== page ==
As I’ve said before, I’m on Team Meh when it comes to 50 Shades.. I can’t comment on the book because I haven’t read it (and to be honest, I don’t plan to) but the hype surrounding it is your typical “OMG THE LATEST THING” pandemonium.
From a reader POV, it’s beyond silly. I have friends who disagree on the book who no longer speak to one another. And let’s not discuss my Mom reading all three of the books (seriously, don’t even mention it. I will shun you.)
But from a writer point of view, I’m reading every blog post I can on the subject. For some, the subject matter of the book is disgusting — folks who have been reading and writing BDSM for years have something to say about the sex in the book, and they’re not impressed. Others are tongue-in-cheek about how OMG THE LATEST THING has prompted publishers to repackage old smut to resemble 50 Shades. And then there are some who just enjoy making fun of the phenomena that is 50 Shades.
However, there is one theme in blog posts from some writers that never fails to piss me off: “50 Shades is important, and no matter who you are, you should be reading it, reading it, and reading it again, and learning from it.”
The more I read these types of posts, the more condescending they come off. Perhaps I’m misunderstanding the intent of such posts, but to me there is little to be gleaned by a writer from studying 50 Shades itself. There is no magic formula to create the kind of buzz and success that 50 Shades has garnered — if that was the case, erotica and erotic romance would have been on the bestseller lists long ago.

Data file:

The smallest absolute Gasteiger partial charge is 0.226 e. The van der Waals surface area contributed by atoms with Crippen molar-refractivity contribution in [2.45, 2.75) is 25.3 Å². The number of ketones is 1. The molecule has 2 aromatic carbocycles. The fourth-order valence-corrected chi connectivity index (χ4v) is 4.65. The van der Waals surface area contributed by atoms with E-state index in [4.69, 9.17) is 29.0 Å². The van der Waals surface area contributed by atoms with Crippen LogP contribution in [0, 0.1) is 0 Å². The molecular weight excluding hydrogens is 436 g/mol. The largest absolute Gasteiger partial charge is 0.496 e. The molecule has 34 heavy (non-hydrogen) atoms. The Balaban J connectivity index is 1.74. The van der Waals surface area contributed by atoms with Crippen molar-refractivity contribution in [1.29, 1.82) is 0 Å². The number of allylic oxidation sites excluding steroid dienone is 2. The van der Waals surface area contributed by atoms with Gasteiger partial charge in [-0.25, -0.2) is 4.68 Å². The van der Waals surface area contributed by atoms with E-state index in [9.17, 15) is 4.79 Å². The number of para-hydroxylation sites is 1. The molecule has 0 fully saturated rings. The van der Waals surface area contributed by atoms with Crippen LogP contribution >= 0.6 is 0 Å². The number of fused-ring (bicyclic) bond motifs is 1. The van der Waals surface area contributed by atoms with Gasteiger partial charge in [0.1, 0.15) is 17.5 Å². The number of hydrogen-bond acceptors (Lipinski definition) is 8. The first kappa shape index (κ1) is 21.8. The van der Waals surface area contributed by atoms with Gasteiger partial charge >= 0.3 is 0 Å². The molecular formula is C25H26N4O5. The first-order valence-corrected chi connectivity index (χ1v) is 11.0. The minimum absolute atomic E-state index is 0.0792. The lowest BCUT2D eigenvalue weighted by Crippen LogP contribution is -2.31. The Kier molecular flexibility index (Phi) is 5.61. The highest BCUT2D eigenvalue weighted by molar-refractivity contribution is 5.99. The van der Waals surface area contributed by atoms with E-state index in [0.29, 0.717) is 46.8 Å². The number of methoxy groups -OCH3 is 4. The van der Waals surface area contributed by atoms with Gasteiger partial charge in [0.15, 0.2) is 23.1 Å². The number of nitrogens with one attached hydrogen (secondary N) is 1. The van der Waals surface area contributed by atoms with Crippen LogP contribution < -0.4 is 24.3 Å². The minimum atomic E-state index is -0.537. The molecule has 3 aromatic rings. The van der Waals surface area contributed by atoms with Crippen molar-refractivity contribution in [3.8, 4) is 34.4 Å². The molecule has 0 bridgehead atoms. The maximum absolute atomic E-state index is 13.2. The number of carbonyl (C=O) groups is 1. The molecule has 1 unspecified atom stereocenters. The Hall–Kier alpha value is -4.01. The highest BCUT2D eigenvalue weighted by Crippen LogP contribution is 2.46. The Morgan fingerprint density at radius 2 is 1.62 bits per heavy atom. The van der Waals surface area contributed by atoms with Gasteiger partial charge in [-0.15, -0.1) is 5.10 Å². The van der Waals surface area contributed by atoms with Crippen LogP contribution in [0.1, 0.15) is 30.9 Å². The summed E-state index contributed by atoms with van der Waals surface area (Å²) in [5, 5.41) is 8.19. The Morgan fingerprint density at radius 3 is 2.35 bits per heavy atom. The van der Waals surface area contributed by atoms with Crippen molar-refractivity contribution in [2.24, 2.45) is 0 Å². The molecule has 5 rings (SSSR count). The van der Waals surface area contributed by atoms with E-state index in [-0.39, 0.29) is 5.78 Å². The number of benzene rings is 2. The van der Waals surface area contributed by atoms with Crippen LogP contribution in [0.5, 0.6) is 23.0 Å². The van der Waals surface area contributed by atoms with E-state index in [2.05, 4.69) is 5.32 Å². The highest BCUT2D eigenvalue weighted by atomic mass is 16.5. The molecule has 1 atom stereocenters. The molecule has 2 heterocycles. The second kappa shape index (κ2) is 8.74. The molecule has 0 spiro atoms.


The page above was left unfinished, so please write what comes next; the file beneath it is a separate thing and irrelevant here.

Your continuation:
Today’s post at Dear Author by Jane, who is unabashed in her disdain for the book, outlines what (in my opinion) should really be taken away from the 50 Shades craze:
Publishing needs books like this. It makes a publishing house healthy and then they can take chances or bring us books that are less well known but deserve to be published. Authors need books like this. A book like 50 Shades is a book most authors say to themselves that they can write. The success of 50 Shades emboldens authors to keep writing. We readers need that.
How is what Jane described supposed to happen if some writers are leading new authors to write a 50 Shades fanfic for the sake of breaking through?
Open the door and let readers and writers find one another. That is what 50 Shades is doing. Don’t make it harder for this to happen by telling new authors that they should insult potential readers by offering a shoddy knock-off, because readers aren’t stupid and that door will slam shut.